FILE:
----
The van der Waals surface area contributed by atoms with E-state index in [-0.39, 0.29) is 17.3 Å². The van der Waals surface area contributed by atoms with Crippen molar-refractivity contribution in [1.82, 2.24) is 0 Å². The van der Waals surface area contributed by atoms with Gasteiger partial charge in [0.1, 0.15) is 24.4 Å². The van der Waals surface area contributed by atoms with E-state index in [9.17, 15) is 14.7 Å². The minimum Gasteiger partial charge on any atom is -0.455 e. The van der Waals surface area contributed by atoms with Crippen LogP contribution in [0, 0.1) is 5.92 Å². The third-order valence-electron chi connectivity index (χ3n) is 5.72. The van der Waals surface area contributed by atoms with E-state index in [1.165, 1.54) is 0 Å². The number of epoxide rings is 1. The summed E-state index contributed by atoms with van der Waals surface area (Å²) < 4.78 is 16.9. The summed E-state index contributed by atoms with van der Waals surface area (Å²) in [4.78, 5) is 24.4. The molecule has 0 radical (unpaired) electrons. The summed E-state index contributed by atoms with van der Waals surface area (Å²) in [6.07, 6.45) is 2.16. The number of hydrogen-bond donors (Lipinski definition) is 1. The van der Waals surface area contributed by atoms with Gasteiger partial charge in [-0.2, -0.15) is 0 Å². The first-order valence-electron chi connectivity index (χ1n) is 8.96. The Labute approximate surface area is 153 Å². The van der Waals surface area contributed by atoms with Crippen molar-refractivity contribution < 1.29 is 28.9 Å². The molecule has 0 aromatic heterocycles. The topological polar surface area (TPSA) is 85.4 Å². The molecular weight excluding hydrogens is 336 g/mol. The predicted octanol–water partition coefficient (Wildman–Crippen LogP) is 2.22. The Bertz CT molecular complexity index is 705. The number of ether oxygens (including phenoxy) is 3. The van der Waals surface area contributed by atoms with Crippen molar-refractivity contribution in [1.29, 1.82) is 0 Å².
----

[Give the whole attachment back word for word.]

The van der Waals surface area contributed by atoms with E-state index in [-0.39, 0.29) is 17.3 Å². The van der Waals surface area contributed by atoms with Crippen molar-refractivity contribution in [1.82, 2.24) is 0 Å². The van der Waals surface area contributed by atoms with Gasteiger partial charge in [0.1, 0.15) is 24.4 Å². The van der Waals surface area contributed by atoms with E-state index in [9.17, 15) is 14.7 Å². The minimum Gasteiger partial charge on any atom is -0.455 e. The van der Waals surface area contributed by atoms with Crippen LogP contribution in [0, 0.1) is 5.92 Å². The third-order valence-electron chi connectivity index (χ3n) is 5.72. The van der Waals surface area contributed by atoms with E-state index in [1.165, 1.54) is 0 Å². The number of epoxide rings is 1. The summed E-state index contributed by atoms with van der Waals surface area (Å²) < 4.78 is 16.9. The summed E-state index contributed by atoms with van der Waals surface area (Å²) in [4.78, 5) is 24.4. The molecule has 0 radical (unpaired) electrons. The summed E-state index contributed by atoms with van der Waals surface area (Å²) in [6.07, 6.45) is 2.16. The number of hydrogen-bond donors (Lipinski definition) is 1. The van der Waals surface area contributed by atoms with Gasteiger partial charge in [-0.2, -0.15) is 0 Å². The first-order valence-electron chi connectivity index (χ1n) is 8.96. The Labute approximate surface area is 153 Å². The van der Waals surface area contributed by atoms with Crippen molar-refractivity contribution < 1.29 is 28.9 Å². The molecule has 0 aromatic heterocycles. The topological polar surface area (TPSA) is 85.4 Å². The molecular weight excluding hydrogens is 336 g/mol. The predicted octanol–water partition coefficient (Wildman–Crippen LogP) is 2.22. The Bertz CT molecular complexity index is 705. The number of ether oxygens (including phenoxy) is 3. The van der Waals surface area contributed by atoms with Crippen molar-refractivity contribution in [1.29, 1.82) is 0 Å².